December 08, 2021

The dark side of positivity

How many of us have wanted to open up to someone about a bad day and received an answer such as “It’s not a big deal, why are you reacting this way? Think positively.” At a first glance this seems like a harmless reaction from our interlocutor whose intention is to make us feel better. However, there are instances in which this positivity exists in excess, and it can be harmful both to the person radiating it and those around them. This phenomenon is known as “toxic positivity”.

Before investigating this notion, let’s talk about feelings. Feelings constitute a cerebral process that shows the subjective relationship between a person and an event. One of the categorizations to which they are subjected is the distinction between “positive” and “negative”, with the latter being characterized by the desire for their disappearance. So, there is a portion of individuals who constantly attempt to get rid of any negative emotion- usually accompanied by phrases like “good vibes only”- and are willing to tear down even their interpersonal relations in order to achieve their goal- with the cliche phrase “I don’t want negative people around me”. When this strategy of avoiding everything negative is excessive, it becomes toxic.

Clearly a positive approach to difficult situations benefits our mental health, but when this approach becomes a dogma, the results may be unfavorable. Constantly being cheerful isn’t part of human nature, humans possess a variety of emotions they are meant to experience throughout their lives. By nullifying part of them, in this case the negative ones, people avoid facing difficulties while preventing themselves from growing through these inconveniences. Aiming for happiness isn’t wrong, but the desperate chase for it may eventually bring about unhappiness. Living with fake joy, you never experience genuine one.

All this becomes even worse when it is transmitted, sometimes even imposed, to other people whose troubles we are unaware of. According to the World Health Organization (Global Health Report, 2001: Mental Health: New Apprehension, New Hope) 1 in 4 people experience some mental illness and in fact for 50% of them it starts at the age of 14. So, imagine a child at the transitive stage of adolescence, who is insecure, who is confused, who isn’t always happy as they “have to” be. Imagine them seeking help and support from someone and getting as a response diminishing manifestations of positivity like “Why are you acting this way? It could be worse.”, “Don’t be sullen, you are just going through a phase.” They will feel guilty and ungrateful, that they are doing something wrong, that they tire others.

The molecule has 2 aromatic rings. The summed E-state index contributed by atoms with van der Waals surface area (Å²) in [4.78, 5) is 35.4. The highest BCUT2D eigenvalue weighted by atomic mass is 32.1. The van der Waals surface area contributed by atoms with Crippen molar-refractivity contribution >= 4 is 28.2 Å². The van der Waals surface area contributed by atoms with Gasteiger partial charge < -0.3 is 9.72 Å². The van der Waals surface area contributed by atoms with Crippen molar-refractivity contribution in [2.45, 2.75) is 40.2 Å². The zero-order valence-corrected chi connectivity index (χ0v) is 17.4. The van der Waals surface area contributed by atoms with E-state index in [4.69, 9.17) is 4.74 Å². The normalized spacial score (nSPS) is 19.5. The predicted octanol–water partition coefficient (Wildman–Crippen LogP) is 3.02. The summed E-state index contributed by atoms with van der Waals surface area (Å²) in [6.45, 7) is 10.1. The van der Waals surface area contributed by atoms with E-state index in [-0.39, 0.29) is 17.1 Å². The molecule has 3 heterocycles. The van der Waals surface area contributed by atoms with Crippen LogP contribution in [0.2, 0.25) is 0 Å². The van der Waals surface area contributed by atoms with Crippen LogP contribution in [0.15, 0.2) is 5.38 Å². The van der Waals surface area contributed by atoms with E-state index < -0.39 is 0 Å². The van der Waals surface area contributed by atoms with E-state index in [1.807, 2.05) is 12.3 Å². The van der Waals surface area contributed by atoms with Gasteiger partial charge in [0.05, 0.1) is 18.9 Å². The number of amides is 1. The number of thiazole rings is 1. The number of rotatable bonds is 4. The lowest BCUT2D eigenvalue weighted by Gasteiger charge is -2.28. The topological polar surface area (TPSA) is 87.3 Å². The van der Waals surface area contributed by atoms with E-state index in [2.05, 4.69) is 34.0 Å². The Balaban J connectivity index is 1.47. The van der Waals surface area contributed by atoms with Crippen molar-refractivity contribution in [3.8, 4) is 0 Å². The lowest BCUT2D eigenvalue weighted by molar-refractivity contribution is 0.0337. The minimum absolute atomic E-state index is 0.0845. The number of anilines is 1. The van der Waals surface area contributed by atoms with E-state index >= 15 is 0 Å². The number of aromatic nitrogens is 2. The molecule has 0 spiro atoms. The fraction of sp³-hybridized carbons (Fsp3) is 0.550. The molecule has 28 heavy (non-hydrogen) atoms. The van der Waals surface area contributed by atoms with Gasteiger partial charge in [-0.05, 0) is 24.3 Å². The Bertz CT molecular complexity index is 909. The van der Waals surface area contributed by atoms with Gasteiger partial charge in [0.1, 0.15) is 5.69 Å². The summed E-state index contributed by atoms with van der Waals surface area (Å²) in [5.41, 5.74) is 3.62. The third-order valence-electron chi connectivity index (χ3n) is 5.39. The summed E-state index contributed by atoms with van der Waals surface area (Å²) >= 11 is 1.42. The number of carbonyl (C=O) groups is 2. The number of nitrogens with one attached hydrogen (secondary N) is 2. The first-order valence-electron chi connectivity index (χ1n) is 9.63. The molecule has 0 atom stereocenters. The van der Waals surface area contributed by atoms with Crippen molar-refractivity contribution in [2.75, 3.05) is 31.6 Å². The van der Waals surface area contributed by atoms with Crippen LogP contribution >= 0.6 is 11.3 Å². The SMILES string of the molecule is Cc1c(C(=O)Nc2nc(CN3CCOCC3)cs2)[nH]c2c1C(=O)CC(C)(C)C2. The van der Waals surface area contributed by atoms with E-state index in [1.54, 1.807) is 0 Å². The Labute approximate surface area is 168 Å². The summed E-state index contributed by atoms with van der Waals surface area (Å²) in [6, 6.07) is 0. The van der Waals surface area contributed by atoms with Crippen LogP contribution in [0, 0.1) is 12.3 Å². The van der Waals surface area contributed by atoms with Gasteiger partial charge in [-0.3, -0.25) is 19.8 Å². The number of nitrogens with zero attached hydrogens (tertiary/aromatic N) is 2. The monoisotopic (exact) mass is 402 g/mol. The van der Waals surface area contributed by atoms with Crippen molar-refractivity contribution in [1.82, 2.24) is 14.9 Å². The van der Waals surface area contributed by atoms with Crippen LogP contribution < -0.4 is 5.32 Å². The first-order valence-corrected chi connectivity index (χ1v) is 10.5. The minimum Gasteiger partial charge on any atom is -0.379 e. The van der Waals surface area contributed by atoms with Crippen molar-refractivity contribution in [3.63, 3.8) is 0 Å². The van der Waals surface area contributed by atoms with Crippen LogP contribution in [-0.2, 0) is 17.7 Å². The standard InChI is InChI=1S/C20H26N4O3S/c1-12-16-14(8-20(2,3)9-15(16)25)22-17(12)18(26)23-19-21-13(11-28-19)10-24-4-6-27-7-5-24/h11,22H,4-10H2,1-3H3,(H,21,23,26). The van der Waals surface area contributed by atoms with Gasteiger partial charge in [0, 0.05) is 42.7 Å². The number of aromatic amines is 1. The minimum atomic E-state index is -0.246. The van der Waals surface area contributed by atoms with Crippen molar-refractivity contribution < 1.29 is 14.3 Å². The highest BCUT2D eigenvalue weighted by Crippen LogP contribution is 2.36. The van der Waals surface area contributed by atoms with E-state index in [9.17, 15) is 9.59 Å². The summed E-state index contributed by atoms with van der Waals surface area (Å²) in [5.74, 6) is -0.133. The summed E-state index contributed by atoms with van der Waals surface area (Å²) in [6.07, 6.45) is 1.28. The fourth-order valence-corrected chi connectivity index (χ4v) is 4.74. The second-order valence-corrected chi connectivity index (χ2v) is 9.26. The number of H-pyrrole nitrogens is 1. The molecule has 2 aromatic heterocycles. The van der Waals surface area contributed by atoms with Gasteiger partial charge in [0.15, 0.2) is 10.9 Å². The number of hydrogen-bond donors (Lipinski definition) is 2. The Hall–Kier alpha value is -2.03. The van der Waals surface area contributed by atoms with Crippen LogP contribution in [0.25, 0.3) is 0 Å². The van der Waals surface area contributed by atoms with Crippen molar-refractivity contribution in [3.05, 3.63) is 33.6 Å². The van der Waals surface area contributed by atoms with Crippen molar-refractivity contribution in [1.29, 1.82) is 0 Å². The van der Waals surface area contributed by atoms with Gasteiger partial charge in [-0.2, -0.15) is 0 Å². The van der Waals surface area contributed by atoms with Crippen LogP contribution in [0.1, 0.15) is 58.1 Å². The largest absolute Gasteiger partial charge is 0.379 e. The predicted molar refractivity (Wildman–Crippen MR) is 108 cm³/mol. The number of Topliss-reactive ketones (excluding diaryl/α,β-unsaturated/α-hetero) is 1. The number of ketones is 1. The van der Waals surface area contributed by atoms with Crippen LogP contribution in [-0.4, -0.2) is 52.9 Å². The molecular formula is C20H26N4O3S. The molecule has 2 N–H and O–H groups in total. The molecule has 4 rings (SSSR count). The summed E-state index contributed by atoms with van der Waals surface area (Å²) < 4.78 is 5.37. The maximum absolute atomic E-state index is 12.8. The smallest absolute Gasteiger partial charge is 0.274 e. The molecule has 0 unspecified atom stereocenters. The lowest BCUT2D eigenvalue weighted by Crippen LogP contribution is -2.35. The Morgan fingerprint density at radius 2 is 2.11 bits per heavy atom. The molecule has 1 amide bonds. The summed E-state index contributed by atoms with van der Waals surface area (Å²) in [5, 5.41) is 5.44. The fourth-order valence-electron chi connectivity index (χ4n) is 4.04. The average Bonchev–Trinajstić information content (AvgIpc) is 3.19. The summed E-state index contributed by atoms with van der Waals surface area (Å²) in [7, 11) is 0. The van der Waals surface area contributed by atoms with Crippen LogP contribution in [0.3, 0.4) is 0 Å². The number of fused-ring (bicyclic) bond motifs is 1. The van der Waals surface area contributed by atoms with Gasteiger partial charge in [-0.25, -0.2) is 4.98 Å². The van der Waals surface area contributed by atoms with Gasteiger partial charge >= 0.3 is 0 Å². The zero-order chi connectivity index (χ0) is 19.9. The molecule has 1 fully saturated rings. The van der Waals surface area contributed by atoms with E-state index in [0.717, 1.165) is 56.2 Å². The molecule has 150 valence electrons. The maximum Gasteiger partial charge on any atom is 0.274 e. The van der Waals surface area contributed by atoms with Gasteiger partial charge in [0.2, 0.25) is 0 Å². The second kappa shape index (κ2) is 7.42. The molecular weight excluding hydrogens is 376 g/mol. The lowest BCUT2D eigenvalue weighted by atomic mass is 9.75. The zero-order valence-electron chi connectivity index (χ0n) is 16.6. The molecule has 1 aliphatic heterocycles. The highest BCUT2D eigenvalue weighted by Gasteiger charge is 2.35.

Of course, you don’t need to be in puberty to fall victim to toxic positivity. You may have just lost your job and be told “look at the bright side”, or lost someone close to you and be consoled with a simple “everything happens for a reason”, even just happened not to wake up in a good mood and be blamed for not trying enough, since “happiness is a choice and “smile a little”. Indeed, the interpretation and approach of a situation can be a choice, in fact according to the ancient philosopher Epictetus “man is troubled not by events, but by the meaning he gives them” (The Enchiridion, paragraph 5), but you cannot control how you really feel.

Some days you simply don’t feel well whether you are a confused child or a confused adult or in general a person having a bad day, but you aren’t obliged to pretend to be happy in order to satisfy those around you, so as not to “spoil their positive energy”. It is acceptable not to feel well when something goes wrong. It is also acceptable not to feel well when everything goes smoothly. And it is acceptable to seek help either from your social circle or an expert.

If someone wants to talk to you either to recount a bad day or to externalize the chaos inside them, do not cut them off and do not force them to “look at the bright side”. For them to come to talk to you means they probably trust you and what they need is someone to listen to them, someone with whom they feel comfortable and safe. Even if you don’t know how to respond- after all, not all problems have an immediate solution- it is enough to show them that you understand them, or at least want and try to do so. A simple “I don’t know what to do, but I am here for you”, a simple “I hear you”, or even just a hug is enough.

Translated by Panagiota Katsaveli, Reviewed by Kyriaki Arnaouti

Photography by Grigoris Lazaridis

Areti Chatzaki

A physicist and, of course, an overthinker in her free time. Ηer mind is inhibited by a scientist and an artist who frequently argue, but have learnt to coexist and cooperate. She gets easily excited about space, books, paintbrushes and fairy lights, while she belongs to the minority of people that don’t like french fries (!).

Panagiota Katsaveli (she/her)

A proud Hufflepuff with a major sweet tooth and extreme curiosity about the world. Born and raised in Kilkis, but her imagination has convinced her that she has lived in every corner of the world. Spends most of her free time watching TV shows, simultaneously adopting the personality traits and behavior of her favorite characters. Her attitude towards life is Fake it till you Make it.

Kiriaki Arnaouti (she/they)

Born a Drama queen, both literally and figuratively. Her mind is constantly switching back and forth between Greek, English and Spanish but her heart is set on two things only; iced coffee and books. Her Sagittarius nature convinces her that she’s the funniest person alive, but that’s for you to discover!

Leave a comment

Get in touch

This independent TEDx event is operated under license from TED.